As you see, it often sounds like another verb or cannot be identified at all.
OK, I promise to get a couple of verbs that quite similar.I wonder what results could have been if the verbs were more common to each language... I mean, if I don't know a verb, I can only guess the perfective/imperfective aspect form. But what if I have a similar (or almost similar) sounding verb?
It may also have a different meaning (as you see from Jana's experiment )
Very decent!I don’t speak Czech at all but I gave myself a stub, here it goes:
to hang - věšet - zavěšet Does not exist but not too bad. Zavěsit would be fine.
to sleep - spát - vy-/zaspát (I think the first one should be a pronominal verb but I dunno the reflexive in Czech) Just diacritics wrong. Vyspat se, zaspat.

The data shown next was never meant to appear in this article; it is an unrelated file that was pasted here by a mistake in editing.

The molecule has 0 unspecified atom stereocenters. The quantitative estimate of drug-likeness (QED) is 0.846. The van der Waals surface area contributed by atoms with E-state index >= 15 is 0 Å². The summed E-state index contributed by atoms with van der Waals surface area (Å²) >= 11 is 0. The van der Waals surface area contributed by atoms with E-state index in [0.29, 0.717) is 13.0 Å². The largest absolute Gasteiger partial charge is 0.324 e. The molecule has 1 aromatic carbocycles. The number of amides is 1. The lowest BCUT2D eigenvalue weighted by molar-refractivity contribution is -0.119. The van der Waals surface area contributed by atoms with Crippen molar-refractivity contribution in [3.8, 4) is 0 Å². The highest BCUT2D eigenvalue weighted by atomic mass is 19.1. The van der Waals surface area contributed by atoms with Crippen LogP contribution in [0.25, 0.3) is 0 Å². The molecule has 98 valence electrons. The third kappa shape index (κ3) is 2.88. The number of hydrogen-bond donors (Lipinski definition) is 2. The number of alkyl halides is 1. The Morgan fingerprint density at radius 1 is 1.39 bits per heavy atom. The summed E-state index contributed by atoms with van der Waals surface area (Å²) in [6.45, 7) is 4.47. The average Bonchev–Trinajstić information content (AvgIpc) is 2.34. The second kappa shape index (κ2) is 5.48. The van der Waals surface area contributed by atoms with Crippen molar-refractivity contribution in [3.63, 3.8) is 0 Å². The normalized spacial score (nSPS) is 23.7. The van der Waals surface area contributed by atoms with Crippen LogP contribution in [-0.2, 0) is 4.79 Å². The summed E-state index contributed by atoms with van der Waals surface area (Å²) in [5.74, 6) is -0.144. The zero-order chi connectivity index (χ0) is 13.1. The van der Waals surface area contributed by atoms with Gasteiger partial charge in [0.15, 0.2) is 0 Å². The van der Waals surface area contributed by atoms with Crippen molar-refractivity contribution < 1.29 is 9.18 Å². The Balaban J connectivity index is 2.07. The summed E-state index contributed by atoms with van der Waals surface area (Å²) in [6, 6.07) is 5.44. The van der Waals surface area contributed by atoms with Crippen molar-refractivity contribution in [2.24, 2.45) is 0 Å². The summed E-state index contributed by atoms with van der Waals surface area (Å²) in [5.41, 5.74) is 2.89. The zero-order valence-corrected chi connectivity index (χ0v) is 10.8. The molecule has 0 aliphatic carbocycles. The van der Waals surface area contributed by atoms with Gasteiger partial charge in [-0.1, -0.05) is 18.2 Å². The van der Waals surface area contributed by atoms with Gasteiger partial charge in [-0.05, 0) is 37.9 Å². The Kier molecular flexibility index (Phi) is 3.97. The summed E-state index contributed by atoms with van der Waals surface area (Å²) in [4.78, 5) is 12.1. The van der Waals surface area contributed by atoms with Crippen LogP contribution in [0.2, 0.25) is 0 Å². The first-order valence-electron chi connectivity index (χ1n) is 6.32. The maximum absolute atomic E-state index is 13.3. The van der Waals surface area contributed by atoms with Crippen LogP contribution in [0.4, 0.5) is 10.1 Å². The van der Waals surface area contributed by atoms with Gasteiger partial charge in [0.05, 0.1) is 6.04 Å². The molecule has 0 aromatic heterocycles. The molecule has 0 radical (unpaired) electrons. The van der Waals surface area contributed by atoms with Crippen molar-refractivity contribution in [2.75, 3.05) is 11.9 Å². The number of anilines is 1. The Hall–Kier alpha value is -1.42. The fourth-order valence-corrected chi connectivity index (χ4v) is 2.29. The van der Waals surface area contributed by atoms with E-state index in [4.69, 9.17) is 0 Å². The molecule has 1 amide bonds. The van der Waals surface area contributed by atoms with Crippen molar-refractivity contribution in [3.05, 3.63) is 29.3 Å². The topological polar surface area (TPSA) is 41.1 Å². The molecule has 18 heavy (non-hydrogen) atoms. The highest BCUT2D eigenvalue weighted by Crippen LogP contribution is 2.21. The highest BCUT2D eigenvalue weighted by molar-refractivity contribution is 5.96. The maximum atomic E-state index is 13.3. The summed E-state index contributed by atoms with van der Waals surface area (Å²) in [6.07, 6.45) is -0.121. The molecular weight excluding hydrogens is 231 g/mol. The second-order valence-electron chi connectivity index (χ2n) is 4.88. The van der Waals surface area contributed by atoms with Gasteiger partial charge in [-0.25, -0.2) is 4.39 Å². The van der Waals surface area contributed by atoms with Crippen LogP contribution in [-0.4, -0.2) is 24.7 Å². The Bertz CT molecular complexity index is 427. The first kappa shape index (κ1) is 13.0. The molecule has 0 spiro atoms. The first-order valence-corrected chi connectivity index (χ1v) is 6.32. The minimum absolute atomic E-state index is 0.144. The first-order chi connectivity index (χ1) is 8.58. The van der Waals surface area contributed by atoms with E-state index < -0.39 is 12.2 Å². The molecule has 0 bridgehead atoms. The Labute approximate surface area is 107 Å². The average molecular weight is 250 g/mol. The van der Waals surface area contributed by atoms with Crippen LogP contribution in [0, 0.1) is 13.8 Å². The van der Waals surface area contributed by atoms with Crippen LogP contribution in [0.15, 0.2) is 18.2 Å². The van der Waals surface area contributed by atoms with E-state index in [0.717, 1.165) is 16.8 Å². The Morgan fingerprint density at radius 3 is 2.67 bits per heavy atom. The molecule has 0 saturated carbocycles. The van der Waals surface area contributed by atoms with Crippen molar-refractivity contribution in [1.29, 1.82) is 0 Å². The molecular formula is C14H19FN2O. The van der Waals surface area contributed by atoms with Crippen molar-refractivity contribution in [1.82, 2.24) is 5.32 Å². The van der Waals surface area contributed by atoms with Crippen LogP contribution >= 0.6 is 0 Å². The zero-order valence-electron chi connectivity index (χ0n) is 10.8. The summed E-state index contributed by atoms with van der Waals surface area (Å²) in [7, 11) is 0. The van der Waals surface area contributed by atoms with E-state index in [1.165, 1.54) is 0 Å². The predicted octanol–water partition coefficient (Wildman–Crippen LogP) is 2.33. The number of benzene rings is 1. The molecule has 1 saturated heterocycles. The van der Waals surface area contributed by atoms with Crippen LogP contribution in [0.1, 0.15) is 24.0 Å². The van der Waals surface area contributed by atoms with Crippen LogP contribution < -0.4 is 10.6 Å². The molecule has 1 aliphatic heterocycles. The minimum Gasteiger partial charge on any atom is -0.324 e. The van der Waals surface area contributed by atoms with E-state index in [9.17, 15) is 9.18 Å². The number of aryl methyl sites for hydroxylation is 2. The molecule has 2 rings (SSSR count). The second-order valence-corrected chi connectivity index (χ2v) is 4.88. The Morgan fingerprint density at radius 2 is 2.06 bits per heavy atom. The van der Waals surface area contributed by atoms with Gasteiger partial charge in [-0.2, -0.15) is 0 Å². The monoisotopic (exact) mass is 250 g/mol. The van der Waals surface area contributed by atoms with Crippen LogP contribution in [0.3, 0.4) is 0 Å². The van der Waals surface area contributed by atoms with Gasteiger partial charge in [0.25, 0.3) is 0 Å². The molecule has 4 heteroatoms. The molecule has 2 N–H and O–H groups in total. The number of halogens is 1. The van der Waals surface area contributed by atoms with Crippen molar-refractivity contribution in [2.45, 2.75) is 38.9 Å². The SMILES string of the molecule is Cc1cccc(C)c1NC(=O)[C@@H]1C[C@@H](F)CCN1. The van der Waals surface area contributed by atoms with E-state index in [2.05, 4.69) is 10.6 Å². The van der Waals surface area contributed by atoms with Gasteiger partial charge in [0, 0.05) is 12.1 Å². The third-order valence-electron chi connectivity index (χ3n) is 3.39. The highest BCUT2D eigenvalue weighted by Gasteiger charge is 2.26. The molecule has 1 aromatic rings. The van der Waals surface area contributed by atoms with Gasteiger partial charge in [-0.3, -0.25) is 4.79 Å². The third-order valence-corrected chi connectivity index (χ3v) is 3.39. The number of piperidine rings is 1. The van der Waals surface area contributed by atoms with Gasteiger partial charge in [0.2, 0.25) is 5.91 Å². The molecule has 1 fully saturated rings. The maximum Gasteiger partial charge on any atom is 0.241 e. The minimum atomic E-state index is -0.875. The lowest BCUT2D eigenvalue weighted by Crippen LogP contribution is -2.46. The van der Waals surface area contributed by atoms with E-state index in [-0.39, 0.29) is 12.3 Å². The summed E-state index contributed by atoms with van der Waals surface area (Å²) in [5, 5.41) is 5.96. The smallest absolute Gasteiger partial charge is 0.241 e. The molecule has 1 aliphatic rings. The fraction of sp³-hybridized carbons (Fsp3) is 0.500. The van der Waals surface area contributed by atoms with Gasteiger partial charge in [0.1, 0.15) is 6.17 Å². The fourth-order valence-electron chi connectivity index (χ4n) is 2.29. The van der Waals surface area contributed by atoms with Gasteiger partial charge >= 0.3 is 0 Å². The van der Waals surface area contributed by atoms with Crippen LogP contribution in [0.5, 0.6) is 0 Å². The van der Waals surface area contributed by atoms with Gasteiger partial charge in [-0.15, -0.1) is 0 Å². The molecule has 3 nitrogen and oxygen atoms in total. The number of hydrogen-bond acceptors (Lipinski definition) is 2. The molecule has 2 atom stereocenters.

to shine - svítit – roz-/zasví(e?)tit Excellent. Rozsvítit, zasvítit.
to sing - zpívat – vy-/zazpívat Excellent.
Perfective verbs - guess imperfective:
to invent - vynalézt - ? Vynalézat.
to infuriate - rozčílit - čílit Not bad, see about.
to rip - roztrhnout - rhnout Incomprehensible.
to cook - uvařit – vařit Correct.
I couldn’t come up with imperfective form of vynalézt since (z)nalézt sounds perfective to me… maybe vynaídyvat no... that sounds too-Polish-like even to my Czech ears
How did it go?
Now, I am going to have a look at the rest of the posts and see the breath-taking results
True, but Romance languages, with their plethora of moods and tenses, come very close to Slavic aspects.I agree with Papillon that aspects are more difficult than cases to learn for nonslavic students (however maybe we should ask THEM ?)